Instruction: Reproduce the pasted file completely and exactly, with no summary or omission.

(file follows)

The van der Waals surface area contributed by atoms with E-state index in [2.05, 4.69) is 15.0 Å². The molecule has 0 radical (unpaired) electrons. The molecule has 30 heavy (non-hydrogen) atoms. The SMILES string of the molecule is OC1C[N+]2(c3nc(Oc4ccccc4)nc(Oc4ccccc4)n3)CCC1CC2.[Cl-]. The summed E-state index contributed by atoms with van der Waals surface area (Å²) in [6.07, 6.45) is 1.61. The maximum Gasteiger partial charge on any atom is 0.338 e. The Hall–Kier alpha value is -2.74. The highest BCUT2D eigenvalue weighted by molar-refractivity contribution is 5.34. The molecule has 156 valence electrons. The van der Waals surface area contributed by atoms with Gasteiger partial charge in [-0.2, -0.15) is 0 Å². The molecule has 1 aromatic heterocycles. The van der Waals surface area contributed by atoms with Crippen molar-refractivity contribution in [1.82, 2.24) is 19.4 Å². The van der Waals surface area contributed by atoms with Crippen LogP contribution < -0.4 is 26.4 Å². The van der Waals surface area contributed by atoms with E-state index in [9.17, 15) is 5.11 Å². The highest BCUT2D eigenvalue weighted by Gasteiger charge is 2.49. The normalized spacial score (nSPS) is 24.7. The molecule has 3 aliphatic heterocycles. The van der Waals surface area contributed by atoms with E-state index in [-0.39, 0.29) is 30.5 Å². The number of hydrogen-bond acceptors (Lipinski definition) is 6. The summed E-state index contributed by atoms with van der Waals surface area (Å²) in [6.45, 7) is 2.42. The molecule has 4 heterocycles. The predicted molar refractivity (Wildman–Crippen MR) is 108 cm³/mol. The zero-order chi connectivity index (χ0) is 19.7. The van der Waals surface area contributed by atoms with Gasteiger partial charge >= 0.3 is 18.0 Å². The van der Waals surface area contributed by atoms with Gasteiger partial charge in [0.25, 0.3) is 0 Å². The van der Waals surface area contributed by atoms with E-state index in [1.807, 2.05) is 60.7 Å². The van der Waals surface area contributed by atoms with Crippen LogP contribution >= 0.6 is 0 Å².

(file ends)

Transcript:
The van der Waals surface area contributed by atoms with E-state index in [2.05, 4.69) is 15.0 Å². The molecule has 0 radical (unpaired) electrons. The molecule has 30 heavy (non-hydrogen) atoms. The SMILES string of the molecule is OC1C[N+]2(c3nc(Oc4ccccc4)nc(Oc4ccccc4)n3)CCC1CC2.[Cl-]. The summed E-state index contributed by atoms with van der Waals surface area (Å²) in [6.07, 6.45) is 1.61. The maximum Gasteiger partial charge on any atom is 0.338 e. The Hall–Kier alpha value is -2.74. The highest BCUT2D eigenvalue weighted by molar-refractivity contribution is 5.34. The molecule has 156 valence electrons. The van der Waals surface area contributed by atoms with Gasteiger partial charge in [-0.2, -0.15) is 0 Å². The molecule has 1 aromatic heterocycles. The van der Waals surface area contributed by atoms with Crippen molar-refractivity contribution in [1.82, 2.24) is 19.4 Å². The van der Waals surface area contributed by atoms with Crippen LogP contribution < -0.4 is 26.4 Å². The van der Waals surface area contributed by atoms with E-state index in [9.17, 15) is 5.11 Å². The highest BCUT2D eigenvalue weighted by Gasteiger charge is 2.49. The normalized spacial score (nSPS) is 24.7. The molecule has 3 aliphatic heterocycles. The van der Waals surface area contributed by atoms with E-state index in [-0.39, 0.29) is 30.5 Å². The number of hydrogen-bond acceptors (Lipinski definition) is 6. The summed E-state index contributed by atoms with van der Waals surface area (Å²) in [6.45, 7) is 2.42. The molecule has 4 heterocycles. The predicted molar refractivity (Wildman–Crippen MR) is 108 cm³/mol. The zero-order chi connectivity index (χ0) is 19.7. The van der Waals surface area contributed by atoms with Gasteiger partial charge >= 0.3 is 18.0 Å². The van der Waals surface area contributed by atoms with Gasteiger partial charge in [0.25, 0.3) is 0 Å². The van der Waals surface area contributed by atoms with E-state index in [1.807, 2.05) is 60.7 Å². The van der Waals surface area contributed by atoms with Crippen LogP contribution >= 0.6 is 0 Å².